By Brooks Hall
In “LGBTQ” I’ve heard the “Q” refers to “queer” or “questioning”. It keeps awareness open for discovery, and allows for a worldview that is defined by individuals instead of dogma, and doesn’t force folks into “M” or “F” categories. People can discover and determine their expression for themselves. Talk about utopia (at least in my perception)!
I attended my first queer yoga class about a year ago in San Francisco. It was well attended. It was very comfortable and inclusive of big body types and radical expressions. A class for queers. I enjoyed it.
A couple months ago a friend, and long-time participant in my yoga classes, and I started to bring together our ideas and gather people to come together for queer yoga community in Chicago. We are a collective of teachers and participants coming together for queer yoga.
We’ve had a couple of donation-based classes, and we’re looking to continue to define our perceptions of queerness intersecting with yoga as we go forward. It’s not a set thing. We are learning as we go, and looking to participants and teachers to inform what we do.
It is important to me that our queer community yoga classes are welcoming to all gender expressions, emotional states and big bodies. Yoga as advertized in mainstream media offers yoga as another way to lose weight. In queer community yoga we want to embrace our expressions without trying to manufacture bodies that present in a certain or unified way.
Some questions: “Can yoga be identity supporting?” and ”Can a yoga class respect the agency of participants?”
I’m inspired recently by community accountability techniques that center on the survivor of trauma to determine what they need. Is it possible to offer creative space in a yoga class for participants to center on themselves and to trust what they know in order to heal? As a group we offer community support. As individuals we support what people need, including what we, ourselves need.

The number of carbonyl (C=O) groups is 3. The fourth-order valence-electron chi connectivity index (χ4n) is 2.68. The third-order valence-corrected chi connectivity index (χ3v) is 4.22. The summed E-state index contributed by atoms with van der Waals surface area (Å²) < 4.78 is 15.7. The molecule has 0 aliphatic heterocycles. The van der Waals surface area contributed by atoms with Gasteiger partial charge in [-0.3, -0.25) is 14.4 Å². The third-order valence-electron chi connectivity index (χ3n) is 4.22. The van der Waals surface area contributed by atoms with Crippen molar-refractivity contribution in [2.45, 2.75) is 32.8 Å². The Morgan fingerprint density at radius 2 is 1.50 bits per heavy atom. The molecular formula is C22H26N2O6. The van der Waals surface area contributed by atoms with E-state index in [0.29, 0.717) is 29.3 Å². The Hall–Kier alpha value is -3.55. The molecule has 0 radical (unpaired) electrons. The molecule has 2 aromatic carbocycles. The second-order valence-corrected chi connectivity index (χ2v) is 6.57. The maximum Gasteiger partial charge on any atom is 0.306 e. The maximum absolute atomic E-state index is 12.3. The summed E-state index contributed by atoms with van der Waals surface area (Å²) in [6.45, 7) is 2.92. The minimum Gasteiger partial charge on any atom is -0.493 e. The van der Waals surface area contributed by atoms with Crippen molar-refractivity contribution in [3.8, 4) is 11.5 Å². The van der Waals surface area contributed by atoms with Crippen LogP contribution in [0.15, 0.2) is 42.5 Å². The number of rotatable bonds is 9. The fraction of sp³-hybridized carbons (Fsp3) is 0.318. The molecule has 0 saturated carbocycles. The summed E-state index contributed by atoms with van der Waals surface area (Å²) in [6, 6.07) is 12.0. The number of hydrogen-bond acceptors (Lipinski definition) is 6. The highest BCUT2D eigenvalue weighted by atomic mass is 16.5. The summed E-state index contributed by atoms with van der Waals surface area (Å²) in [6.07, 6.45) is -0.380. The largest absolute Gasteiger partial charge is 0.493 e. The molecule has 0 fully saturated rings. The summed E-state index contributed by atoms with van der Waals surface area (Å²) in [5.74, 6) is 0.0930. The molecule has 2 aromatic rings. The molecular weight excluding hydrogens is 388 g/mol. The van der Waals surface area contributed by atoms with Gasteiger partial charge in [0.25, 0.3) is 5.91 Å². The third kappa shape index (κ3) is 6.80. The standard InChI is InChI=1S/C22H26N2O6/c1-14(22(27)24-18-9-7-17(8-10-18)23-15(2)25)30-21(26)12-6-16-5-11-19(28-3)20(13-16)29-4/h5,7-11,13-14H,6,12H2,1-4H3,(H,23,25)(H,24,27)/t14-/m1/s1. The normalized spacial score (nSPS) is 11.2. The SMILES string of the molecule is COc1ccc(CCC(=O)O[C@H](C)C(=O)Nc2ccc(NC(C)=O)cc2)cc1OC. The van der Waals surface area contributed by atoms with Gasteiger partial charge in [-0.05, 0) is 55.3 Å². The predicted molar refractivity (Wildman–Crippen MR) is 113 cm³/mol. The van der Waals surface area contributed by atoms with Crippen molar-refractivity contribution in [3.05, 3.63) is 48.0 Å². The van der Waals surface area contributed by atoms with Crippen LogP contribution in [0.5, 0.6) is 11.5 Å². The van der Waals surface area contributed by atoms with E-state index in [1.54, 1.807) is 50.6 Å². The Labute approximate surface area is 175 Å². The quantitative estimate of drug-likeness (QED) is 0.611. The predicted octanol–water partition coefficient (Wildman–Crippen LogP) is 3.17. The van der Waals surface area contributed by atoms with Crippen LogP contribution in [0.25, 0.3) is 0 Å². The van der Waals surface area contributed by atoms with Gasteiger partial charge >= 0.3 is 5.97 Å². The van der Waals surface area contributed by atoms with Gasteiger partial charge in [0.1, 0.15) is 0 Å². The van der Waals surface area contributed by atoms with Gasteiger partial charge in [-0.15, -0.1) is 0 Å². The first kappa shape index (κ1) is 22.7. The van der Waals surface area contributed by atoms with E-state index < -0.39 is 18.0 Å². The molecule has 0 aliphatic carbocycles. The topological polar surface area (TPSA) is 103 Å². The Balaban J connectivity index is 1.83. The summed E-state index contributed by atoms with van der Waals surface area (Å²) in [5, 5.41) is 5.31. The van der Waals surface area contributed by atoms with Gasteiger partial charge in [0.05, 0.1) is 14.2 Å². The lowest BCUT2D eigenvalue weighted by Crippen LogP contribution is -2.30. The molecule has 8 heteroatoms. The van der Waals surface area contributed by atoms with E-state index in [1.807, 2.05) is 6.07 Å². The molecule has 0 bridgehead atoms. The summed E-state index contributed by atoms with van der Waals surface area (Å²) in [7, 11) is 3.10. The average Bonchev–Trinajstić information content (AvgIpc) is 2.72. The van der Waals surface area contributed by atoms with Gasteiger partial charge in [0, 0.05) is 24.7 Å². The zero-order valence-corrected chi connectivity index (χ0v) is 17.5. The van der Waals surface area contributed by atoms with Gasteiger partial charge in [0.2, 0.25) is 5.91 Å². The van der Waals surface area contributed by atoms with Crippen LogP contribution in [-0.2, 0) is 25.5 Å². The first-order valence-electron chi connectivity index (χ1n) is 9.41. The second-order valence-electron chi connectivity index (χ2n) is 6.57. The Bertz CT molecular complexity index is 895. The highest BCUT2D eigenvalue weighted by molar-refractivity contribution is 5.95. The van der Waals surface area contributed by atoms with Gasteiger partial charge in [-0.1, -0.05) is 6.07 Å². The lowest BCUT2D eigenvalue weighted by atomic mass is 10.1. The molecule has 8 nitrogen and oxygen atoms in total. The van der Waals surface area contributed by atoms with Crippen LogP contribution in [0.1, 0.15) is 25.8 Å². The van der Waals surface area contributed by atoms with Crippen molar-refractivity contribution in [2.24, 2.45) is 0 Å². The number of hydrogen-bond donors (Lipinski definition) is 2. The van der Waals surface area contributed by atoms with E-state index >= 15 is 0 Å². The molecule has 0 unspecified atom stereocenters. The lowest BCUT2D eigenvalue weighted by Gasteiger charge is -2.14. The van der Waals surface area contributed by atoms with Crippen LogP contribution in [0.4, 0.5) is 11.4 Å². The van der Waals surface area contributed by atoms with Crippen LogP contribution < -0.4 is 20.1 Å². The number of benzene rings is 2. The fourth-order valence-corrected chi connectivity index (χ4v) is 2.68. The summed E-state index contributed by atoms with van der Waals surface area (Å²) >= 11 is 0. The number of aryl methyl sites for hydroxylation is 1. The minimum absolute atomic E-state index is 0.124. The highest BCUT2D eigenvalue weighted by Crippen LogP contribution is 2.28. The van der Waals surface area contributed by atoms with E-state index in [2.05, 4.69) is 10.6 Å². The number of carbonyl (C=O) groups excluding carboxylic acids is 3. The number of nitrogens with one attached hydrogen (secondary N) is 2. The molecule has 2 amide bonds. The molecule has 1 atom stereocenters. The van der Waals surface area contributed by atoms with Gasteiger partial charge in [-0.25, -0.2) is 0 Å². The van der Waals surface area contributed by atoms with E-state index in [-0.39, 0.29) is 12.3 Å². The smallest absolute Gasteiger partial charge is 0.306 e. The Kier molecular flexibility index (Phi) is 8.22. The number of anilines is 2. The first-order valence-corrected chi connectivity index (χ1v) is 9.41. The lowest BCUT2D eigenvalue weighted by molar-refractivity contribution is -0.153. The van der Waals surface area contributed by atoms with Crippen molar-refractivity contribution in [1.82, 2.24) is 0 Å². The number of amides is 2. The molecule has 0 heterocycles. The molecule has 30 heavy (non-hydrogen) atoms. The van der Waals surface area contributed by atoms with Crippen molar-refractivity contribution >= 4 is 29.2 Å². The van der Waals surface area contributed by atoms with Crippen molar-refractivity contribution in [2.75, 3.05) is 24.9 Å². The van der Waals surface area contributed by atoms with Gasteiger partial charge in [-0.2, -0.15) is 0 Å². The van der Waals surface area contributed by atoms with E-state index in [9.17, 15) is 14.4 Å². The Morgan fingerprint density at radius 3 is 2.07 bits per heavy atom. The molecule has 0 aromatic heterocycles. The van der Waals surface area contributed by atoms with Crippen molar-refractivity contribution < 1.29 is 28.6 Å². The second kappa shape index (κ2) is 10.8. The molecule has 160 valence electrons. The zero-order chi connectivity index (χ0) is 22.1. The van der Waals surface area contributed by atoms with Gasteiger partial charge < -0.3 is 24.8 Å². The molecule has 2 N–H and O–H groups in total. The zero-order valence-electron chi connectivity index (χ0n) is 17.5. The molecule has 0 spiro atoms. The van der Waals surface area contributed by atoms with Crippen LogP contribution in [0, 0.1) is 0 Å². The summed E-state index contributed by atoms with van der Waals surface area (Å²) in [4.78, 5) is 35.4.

I’ve come to this pursuit of queer community and yoga because I had become disillusioned on the subject of yoga. The idea that we are supposed to trust “ancient teachings of yoga” had left me wanting, especially when modern research locates much of the beginning of what we are practicing today in the recent past. I’m also turned off by beliefs that the yoga teacher’s job is to pack into classes as many students as possible, and therefore to be as crowd-pleasing as possible. I tend to not feel like I belong in those classes.
Talking with self-identified queer yoga teachers has inspired me deeply. I wonder if there is an opportunity to create yoga classes that express the world I want to live in where different expressions are honored, and people are respected for who they are, instead of who we think they should be. Let’s let our friends teach us who they are. People are so awesome!
Let’s experience and express our physical, mental and emotional potentials together in yoga classes that give people room to participate and learn technique to feel better and more at home in our bodies, and also give space for doing one’s own thing if that’s what’s called for on a given day. Yes, as yoga teachers, it might be scary to give a bit more freedom in class. But it’s worth it!
And yes! I’m filled with beautiful questions about what queer yoga might mean as we go forward with self-determined identity-honoring techniques (like asking people if they’d like to share their name and preferred pronoun at the beginning of class), preconceived notion-shattering yoga classes, and community building efforts.
I never want the “Q” to lose the power of questioning.
Brooks Hall is a yoga teacher, activist and writer living in Chicago. More of their (Brooks’ preferred gender-neutral pronoun) writings can be found at root wisdom yoga rootwisdomyoga.com.
This article originally appeared on Salted Scarletry, a website for, by and about the feminine.